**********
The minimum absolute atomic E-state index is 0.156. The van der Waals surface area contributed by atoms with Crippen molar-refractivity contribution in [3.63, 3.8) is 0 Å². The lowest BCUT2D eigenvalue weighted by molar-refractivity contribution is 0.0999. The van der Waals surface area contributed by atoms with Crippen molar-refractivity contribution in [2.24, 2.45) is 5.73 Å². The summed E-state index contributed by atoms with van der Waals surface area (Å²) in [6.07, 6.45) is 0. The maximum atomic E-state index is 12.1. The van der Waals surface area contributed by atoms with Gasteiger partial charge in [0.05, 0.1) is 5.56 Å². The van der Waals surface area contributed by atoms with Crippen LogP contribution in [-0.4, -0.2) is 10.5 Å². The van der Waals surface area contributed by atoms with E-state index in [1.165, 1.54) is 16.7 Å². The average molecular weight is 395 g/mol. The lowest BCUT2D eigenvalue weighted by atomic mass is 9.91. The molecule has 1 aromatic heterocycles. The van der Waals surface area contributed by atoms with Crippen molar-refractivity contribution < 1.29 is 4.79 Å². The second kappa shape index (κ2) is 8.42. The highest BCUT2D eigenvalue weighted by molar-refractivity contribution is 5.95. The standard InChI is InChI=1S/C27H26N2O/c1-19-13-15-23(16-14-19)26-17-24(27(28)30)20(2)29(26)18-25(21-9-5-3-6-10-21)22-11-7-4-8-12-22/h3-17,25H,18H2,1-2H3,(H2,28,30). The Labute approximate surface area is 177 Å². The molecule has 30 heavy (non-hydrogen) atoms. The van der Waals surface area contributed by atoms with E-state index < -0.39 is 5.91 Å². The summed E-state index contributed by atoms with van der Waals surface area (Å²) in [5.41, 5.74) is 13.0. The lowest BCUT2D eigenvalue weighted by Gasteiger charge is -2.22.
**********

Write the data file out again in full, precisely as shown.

The minimum absolute atomic E-state index is 0.156. The van der Waals surface area contributed by atoms with Crippen molar-refractivity contribution in [3.63, 3.8) is 0 Å². The lowest BCUT2D eigenvalue weighted by molar-refractivity contribution is 0.0999. The van der Waals surface area contributed by atoms with Crippen molar-refractivity contribution in [2.24, 2.45) is 5.73 Å². The summed E-state index contributed by atoms with van der Waals surface area (Å²) in [6.07, 6.45) is 0. The maximum atomic E-state index is 12.1. The van der Waals surface area contributed by atoms with Gasteiger partial charge in [0.05, 0.1) is 5.56 Å². The van der Waals surface area contributed by atoms with Crippen LogP contribution in [-0.4, -0.2) is 10.5 Å². The van der Waals surface area contributed by atoms with E-state index in [1.165, 1.54) is 16.7 Å². The average molecular weight is 395 g/mol. The lowest BCUT2D eigenvalue weighted by atomic mass is 9.91. The molecule has 1 aromatic heterocycles. The van der Waals surface area contributed by atoms with Crippen molar-refractivity contribution < 1.29 is 4.79 Å². The second kappa shape index (κ2) is 8.42. The highest BCUT2D eigenvalue weighted by molar-refractivity contribution is 5.95. The standard InChI is InChI=1S/C27H26N2O/c1-19-13-15-23(16-14-19)26-17-24(27(28)30)20(2)29(26)18-25(21-9-5-3-6-10-21)22-11-7-4-8-12-22/h3-17,25H,18H2,1-2H3,(H2,28,30). The Labute approximate surface area is 177 Å². The molecule has 30 heavy (non-hydrogen) atoms. The van der Waals surface area contributed by atoms with E-state index < -0.39 is 5.91 Å². The summed E-state index contributed by atoms with van der Waals surface area (Å²) in [5.41, 5.74) is 13.0. The lowest BCUT2D eigenvalue weighted by Gasteiger charge is -2.22.